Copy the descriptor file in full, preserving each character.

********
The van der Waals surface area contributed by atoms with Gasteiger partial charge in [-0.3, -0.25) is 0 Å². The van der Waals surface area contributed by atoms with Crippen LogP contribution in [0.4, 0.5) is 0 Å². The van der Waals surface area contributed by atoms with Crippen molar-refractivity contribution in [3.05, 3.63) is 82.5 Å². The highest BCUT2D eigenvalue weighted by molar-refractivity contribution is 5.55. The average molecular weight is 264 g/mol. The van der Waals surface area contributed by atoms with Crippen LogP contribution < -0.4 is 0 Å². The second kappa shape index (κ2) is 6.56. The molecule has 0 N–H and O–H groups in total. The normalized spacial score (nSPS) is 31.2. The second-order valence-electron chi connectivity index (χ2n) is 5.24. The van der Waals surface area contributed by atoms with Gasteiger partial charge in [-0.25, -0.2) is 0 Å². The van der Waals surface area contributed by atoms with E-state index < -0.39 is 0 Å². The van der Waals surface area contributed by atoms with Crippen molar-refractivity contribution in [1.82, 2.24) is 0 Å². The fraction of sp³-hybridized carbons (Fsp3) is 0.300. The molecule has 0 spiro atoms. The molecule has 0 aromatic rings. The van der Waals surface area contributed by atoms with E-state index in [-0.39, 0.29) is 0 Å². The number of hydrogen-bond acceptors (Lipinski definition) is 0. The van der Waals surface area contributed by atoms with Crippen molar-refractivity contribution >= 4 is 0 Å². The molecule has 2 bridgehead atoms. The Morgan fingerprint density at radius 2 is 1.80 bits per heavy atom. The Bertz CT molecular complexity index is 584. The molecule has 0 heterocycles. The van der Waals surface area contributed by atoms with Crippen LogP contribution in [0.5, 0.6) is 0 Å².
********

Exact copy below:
The van der Waals surface area contributed by atoms with Gasteiger partial charge in [-0.3, -0.25) is 0 Å². The van der Waals surface area contributed by atoms with Crippen LogP contribution in [0.4, 0.5) is 0 Å². The van der Waals surface area contributed by atoms with Crippen molar-refractivity contribution in [3.05, 3.63) is 82.5 Å². The highest BCUT2D eigenvalue weighted by molar-refractivity contribution is 5.55. The average molecular weight is 264 g/mol. The van der Waals surface area contributed by atoms with Crippen LogP contribution < -0.4 is 0 Å². The second kappa shape index (κ2) is 6.56. The molecule has 0 N–H and O–H groups in total. The normalized spacial score (nSPS) is 31.2. The second-order valence-electron chi connectivity index (χ2n) is 5.24. The van der Waals surface area contributed by atoms with Gasteiger partial charge in [-0.25, -0.2) is 0 Å². The van der Waals surface area contributed by atoms with E-state index < -0.39 is 0 Å². The van der Waals surface area contributed by atoms with Crippen molar-refractivity contribution in [1.82, 2.24) is 0 Å². The fraction of sp³-hybridized carbons (Fsp3) is 0.300. The molecule has 0 spiro atoms. The molecule has 0 aromatic rings. The van der Waals surface area contributed by atoms with E-state index in [-0.39, 0.29) is 0 Å². The number of hydrogen-bond acceptors (Lipinski definition) is 0. The van der Waals surface area contributed by atoms with Crippen molar-refractivity contribution >= 4 is 0 Å². The molecule has 2 bridgehead atoms. The Morgan fingerprint density at radius 2 is 1.80 bits per heavy atom. The Bertz CT molecular complexity index is 584. The molecule has 0 heterocycles. The van der Waals surface area contributed by atoms with Crippen LogP contribution in [0.5, 0.6) is 0 Å².